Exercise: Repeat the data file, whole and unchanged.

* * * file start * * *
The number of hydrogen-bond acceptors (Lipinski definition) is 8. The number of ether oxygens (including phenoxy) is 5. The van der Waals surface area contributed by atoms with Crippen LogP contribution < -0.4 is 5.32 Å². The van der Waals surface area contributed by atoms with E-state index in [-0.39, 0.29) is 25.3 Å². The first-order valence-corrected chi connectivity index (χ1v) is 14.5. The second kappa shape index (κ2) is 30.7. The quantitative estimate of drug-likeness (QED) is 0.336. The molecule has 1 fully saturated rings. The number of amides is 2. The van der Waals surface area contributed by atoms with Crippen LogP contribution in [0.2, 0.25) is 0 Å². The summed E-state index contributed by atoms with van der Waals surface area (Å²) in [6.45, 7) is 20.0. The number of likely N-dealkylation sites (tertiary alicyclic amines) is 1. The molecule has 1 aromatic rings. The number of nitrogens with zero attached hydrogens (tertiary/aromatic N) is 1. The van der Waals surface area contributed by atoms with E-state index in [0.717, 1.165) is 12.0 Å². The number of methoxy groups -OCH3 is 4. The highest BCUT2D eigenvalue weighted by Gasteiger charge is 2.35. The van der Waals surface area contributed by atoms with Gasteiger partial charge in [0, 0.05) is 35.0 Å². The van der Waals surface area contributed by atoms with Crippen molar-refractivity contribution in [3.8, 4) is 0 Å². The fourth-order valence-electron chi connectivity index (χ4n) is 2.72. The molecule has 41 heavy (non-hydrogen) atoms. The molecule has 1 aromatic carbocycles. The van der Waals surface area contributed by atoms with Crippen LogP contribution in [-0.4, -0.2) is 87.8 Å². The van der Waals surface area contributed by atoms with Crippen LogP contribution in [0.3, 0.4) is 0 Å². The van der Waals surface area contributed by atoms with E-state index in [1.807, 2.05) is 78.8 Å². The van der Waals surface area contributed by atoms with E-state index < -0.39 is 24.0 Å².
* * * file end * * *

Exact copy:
The number of hydrogen-bond acceptors (Lipinski definition) is 8. The number of ether oxygens (including phenoxy) is 5. The van der Waals surface area contributed by atoms with Crippen LogP contribution < -0.4 is 5.32 Å². The van der Waals surface area contributed by atoms with E-state index in [-0.39, 0.29) is 25.3 Å². The first-order valence-corrected chi connectivity index (χ1v) is 14.5. The second kappa shape index (κ2) is 30.7. The quantitative estimate of drug-likeness (QED) is 0.336. The molecule has 1 fully saturated rings. The number of amides is 2. The van der Waals surface area contributed by atoms with Crippen LogP contribution in [0.2, 0.25) is 0 Å². The summed E-state index contributed by atoms with van der Waals surface area (Å²) in [6.45, 7) is 20.0. The number of likely N-dealkylation sites (tertiary alicyclic amines) is 1. The molecule has 1 aromatic rings. The number of nitrogens with zero attached hydrogens (tertiary/aromatic N) is 1. The van der Waals surface area contributed by atoms with E-state index in [0.717, 1.165) is 12.0 Å². The number of methoxy groups -OCH3 is 4. The highest BCUT2D eigenvalue weighted by Gasteiger charge is 2.35. The van der Waals surface area contributed by atoms with Gasteiger partial charge in [0, 0.05) is 35.0 Å². The van der Waals surface area contributed by atoms with Crippen molar-refractivity contribution in [3.8, 4) is 0 Å². The fourth-order valence-electron chi connectivity index (χ4n) is 2.72. The molecule has 41 heavy (non-hydrogen) atoms. The molecule has 1 aromatic carbocycles. The van der Waals surface area contributed by atoms with Crippen LogP contribution in [-0.4, -0.2) is 87.8 Å². The van der Waals surface area contributed by atoms with Crippen LogP contribution in [0.3, 0.4) is 0 Å². The van der Waals surface area contributed by atoms with E-state index in [1.807, 2.05) is 78.8 Å². The van der Waals surface area contributed by atoms with E-state index < -0.39 is 24.0 Å².